The call reached Monica Culpepper as she was hiking with her family in Arizona.
She looked down to see the Los Angeles area code, and hit "delete."
Survivor had come calling. Again.
But Monica's 11-year-old daughter, Honor, had other ideas. She answered the phone when it rang again and ran to her father, Brad Culpepper, the former Tampa Bay Buccaneers defensive tackle-turned-personal injury attorney with a raft of local billboards and TV commercials praising his tenaciousness and toughness.
"She told Brad, 'Get this dad … they called about Survivor and this time they don't want mom, they want you,' " said Monica, shaking her head during an interview inside the spacious offices at his Tampa law firm Culpepper Kurland.
That's right. The CBS' reality TV hit featuring contestants stranded on an isolated island — the same show that had featured Monica as the fifth person ejected last year on its Survivor: One World season — wanted to talk to him about appearing, this time.
Months later, the Culpeppers had marshalled relatives and friends to care for their three kids while they headed to the Philippines in May and June for Survivor: Blood vs. Water; a first-ever edition with contestants who had appeared on the show before, competing alongside "loved ones" such as spouses, girlfriends, boyfriends and other relatives.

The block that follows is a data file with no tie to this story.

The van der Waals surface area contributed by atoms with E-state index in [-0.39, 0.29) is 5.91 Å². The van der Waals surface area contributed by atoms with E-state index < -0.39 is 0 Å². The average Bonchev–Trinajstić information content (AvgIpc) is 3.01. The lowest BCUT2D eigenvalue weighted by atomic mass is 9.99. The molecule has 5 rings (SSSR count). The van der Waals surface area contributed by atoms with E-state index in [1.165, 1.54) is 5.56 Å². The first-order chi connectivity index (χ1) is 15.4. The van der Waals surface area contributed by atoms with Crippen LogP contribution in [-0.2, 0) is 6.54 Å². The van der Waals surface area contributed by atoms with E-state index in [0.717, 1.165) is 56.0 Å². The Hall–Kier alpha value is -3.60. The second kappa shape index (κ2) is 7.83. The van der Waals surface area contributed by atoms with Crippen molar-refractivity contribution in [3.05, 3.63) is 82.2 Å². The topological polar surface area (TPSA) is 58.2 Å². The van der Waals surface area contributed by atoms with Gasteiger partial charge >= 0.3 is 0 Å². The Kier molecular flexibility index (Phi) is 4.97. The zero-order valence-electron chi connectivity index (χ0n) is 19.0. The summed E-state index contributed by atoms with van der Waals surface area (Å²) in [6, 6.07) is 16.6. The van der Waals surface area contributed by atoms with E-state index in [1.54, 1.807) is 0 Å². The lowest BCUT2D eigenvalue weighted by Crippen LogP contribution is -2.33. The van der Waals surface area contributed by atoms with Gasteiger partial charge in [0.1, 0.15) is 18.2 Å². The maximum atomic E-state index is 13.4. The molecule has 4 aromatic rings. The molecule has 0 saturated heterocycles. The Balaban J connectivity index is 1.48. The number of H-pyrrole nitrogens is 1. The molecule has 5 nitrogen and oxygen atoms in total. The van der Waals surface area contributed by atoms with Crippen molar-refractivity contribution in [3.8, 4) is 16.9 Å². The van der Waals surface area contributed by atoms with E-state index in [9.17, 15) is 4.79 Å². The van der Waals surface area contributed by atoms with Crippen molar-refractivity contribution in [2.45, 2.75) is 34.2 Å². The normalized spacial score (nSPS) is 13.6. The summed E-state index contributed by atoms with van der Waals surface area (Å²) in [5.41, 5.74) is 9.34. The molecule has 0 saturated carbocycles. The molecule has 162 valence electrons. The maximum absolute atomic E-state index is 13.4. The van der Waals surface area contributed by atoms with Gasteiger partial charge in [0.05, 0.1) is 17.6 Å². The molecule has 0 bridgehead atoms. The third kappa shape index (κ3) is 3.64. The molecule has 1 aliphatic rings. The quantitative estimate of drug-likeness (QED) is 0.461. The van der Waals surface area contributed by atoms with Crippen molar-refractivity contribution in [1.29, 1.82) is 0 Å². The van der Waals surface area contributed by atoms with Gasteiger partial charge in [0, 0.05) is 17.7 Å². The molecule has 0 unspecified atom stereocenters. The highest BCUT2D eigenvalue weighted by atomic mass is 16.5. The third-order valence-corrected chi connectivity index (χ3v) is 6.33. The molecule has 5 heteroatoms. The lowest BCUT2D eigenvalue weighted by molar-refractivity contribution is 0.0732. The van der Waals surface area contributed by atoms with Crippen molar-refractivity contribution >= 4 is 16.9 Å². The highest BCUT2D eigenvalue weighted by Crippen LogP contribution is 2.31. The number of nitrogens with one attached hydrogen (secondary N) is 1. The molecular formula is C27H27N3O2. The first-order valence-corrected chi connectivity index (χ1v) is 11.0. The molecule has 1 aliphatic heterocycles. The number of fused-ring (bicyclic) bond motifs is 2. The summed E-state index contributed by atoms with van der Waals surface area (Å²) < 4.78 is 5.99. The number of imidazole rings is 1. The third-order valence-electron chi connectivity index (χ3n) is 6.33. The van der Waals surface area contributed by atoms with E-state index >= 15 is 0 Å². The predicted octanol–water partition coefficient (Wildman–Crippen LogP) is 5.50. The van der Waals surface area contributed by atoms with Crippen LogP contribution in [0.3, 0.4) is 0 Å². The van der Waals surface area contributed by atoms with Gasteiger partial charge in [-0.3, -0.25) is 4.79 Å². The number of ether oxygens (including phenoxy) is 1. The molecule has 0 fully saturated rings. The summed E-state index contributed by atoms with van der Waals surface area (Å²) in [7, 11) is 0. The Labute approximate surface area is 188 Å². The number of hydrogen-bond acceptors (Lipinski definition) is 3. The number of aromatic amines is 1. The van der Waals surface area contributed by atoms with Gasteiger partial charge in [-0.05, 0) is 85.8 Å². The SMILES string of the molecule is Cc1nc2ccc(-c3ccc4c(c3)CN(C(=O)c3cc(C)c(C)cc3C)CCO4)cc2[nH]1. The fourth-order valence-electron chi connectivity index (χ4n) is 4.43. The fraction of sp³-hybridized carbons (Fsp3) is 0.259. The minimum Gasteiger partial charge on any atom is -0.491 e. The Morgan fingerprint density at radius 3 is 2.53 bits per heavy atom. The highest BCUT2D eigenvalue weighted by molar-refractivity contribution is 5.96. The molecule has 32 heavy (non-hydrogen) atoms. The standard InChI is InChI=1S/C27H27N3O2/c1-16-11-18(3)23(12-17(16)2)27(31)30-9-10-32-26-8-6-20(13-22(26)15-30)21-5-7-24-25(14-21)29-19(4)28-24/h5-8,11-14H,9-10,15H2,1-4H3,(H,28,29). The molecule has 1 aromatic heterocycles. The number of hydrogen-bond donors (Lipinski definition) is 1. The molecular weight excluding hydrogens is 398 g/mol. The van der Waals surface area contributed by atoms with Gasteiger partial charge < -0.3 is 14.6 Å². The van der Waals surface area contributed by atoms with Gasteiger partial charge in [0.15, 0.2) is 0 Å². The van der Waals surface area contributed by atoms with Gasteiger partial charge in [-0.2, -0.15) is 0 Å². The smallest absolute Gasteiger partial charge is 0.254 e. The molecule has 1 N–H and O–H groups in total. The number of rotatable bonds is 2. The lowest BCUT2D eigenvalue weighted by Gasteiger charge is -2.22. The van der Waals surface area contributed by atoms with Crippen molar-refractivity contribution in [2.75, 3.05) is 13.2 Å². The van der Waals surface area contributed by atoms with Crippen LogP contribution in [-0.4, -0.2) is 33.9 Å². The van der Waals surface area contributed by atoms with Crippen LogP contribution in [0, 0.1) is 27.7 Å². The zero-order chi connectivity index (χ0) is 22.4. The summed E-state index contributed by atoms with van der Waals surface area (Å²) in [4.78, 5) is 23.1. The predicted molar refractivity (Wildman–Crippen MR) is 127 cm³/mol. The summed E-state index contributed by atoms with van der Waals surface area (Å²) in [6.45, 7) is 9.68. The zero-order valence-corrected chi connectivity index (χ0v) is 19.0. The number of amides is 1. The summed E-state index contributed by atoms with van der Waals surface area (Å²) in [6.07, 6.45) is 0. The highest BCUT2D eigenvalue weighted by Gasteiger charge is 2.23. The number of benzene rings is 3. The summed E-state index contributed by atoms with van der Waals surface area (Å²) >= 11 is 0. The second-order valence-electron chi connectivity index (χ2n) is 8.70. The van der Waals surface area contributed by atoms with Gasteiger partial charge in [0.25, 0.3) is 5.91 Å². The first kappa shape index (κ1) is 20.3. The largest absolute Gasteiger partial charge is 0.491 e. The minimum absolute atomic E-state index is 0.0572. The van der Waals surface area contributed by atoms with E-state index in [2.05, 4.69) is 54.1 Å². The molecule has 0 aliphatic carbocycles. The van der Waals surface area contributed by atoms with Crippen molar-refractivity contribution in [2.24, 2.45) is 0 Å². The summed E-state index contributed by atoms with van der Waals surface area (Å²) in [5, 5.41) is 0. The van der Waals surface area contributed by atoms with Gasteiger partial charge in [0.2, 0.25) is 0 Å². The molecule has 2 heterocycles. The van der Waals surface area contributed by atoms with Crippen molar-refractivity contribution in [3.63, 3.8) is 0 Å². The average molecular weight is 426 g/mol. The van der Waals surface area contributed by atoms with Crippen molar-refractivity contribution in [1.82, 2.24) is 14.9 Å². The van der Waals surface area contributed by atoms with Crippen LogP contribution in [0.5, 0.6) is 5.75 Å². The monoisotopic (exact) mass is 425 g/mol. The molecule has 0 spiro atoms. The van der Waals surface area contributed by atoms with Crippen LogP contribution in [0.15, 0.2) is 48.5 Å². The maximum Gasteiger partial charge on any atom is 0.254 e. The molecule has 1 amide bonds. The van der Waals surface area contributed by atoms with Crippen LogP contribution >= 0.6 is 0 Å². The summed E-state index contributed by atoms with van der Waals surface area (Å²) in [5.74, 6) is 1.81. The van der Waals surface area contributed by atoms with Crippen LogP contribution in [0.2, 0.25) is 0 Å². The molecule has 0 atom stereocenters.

Before any of that could happen, Brad Culpepper, 44, faced what might be his greatest challenge: Persuading Monica to do it in the first place.
"I had to convince my wife to go every single day, leading up to the day we left," he said, laughing. "Every day we woke up, it was 'We're not doing this.' And every night we went to bed, it was 'Maybe.' "
Opportunity for adventure
Brad headed to Los Angeles straight from Flagstaff for a sitdown with host and executive producer Jeff Probst. Right away, he saw they were seriously considering pairing past contestants with relatives for a new season.
"They probably brought 100 to 150 loved ones out there to see if they could cut the mustard," he said, noting that the network can be "cagey" about letting participants know if they've made the final cast. "They wanted people who would be good on Survivor by themselves, so that eliminated a lot of people."